Obturation in RCT

Obturation in RCT is the last step of the root canal therapy. It is done when the root canal is bio-mechanically prepared to receive the obturating material and free from infections.

link to 48 week course

 

Following are the eight steps of the Lateral Condensation technique of the obturation for a root canal prepared by step back technique:

  1. Make the canal dry with the help of sterile paper points.
  2. Determine the master cone size of Gutta Percha point and hermetic seal by tug back at the root apex. Note the exact length of master cone in relation to the reference point and mark the master cone.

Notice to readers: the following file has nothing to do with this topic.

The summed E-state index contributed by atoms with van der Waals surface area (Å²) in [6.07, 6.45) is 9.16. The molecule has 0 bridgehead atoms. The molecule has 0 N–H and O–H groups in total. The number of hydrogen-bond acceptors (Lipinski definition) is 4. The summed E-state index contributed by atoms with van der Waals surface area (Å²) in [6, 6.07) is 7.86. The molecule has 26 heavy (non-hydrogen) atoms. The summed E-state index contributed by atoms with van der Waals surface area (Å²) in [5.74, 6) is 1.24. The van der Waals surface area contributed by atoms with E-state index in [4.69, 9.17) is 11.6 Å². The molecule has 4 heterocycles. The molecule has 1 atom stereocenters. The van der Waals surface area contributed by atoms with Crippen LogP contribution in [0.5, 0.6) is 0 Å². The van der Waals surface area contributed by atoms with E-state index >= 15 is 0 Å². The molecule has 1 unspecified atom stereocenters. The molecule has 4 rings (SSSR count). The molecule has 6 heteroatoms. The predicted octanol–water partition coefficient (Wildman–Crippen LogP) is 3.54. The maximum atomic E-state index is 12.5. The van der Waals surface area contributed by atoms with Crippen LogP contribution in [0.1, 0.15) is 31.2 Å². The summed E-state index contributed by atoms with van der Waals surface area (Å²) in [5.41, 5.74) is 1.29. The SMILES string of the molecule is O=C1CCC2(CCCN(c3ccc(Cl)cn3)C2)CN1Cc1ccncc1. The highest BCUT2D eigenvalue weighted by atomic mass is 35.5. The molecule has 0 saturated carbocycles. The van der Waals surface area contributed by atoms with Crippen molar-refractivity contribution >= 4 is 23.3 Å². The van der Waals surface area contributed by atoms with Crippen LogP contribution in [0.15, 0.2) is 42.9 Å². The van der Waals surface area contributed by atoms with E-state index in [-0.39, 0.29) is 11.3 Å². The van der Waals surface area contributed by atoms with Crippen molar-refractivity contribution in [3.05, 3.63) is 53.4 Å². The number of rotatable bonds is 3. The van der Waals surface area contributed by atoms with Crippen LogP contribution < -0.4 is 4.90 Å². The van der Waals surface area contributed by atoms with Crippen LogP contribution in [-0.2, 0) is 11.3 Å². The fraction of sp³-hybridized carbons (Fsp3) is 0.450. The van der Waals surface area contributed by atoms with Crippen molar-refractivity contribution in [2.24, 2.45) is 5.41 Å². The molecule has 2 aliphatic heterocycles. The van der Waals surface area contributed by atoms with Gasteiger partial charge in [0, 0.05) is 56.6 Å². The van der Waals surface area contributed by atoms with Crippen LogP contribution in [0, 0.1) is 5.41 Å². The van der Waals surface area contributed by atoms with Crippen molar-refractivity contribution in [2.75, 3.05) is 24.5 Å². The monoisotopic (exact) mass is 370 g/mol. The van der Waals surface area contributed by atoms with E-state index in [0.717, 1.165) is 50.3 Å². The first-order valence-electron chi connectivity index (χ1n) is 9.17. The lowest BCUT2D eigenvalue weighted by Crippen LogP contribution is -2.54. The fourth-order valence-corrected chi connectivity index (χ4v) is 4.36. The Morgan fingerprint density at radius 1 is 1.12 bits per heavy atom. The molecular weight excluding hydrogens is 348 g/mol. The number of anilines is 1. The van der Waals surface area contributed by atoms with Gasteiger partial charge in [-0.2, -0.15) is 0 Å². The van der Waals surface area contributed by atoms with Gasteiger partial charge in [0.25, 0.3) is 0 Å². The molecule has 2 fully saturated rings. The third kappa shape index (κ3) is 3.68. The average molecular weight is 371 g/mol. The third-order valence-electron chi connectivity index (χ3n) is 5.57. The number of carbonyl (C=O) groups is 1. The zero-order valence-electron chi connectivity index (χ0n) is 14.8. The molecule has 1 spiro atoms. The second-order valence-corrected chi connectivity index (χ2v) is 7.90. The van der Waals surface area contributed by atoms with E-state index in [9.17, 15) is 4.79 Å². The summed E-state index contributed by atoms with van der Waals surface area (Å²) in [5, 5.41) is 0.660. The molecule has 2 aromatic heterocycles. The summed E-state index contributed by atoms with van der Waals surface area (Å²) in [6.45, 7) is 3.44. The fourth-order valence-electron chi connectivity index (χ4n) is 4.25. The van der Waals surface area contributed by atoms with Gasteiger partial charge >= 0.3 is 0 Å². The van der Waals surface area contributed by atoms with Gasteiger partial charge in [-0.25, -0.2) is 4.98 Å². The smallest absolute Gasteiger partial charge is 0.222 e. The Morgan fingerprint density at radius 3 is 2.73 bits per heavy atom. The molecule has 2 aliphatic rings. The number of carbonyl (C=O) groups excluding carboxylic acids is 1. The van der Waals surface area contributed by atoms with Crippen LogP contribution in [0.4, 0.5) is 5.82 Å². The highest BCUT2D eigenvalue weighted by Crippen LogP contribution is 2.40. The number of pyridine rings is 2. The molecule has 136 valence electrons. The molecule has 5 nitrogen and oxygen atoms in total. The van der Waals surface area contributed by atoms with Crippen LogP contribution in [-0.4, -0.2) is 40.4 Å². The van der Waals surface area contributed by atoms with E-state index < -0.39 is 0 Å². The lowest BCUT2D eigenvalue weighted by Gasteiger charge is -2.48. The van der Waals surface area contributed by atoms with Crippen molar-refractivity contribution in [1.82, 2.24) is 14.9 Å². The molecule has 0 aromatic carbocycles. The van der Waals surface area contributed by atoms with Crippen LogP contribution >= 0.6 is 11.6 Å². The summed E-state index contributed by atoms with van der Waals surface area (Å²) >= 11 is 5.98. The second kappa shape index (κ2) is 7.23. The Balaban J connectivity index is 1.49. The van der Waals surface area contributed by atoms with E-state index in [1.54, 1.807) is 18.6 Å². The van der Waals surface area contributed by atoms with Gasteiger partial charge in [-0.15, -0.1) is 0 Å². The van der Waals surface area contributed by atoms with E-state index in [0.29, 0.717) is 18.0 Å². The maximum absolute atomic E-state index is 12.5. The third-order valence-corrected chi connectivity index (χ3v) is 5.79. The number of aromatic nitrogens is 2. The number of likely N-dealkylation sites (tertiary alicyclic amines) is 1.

3. Tell your dental assistant to mix the root canal sealer up to proper consistency.
  4. Apply the sealer on the entire root canal wall with the help of a lentulo, reamer, file or the master cone itself. Do not use excess sealer.
  5. Insert the master cone up to already working length.
  6. Insert the additional Gutta Percha(GP) points by creating space using finger spreader of appropriate size and length till there remains no space for more G. P. point.
  7. Cut the Excess length of GP points using a scissors. You can cut every GP point immediately after insertion right from the master cone to increase the visibility and clean environment.
  8. Cut the remaining GPs by a red hot instrument (a plastic instrument) at the root canal opening in the cervical region with a clean sweep. Plug the root canal opening by heating and packing the remaining GPs using appropriate ball burnisher.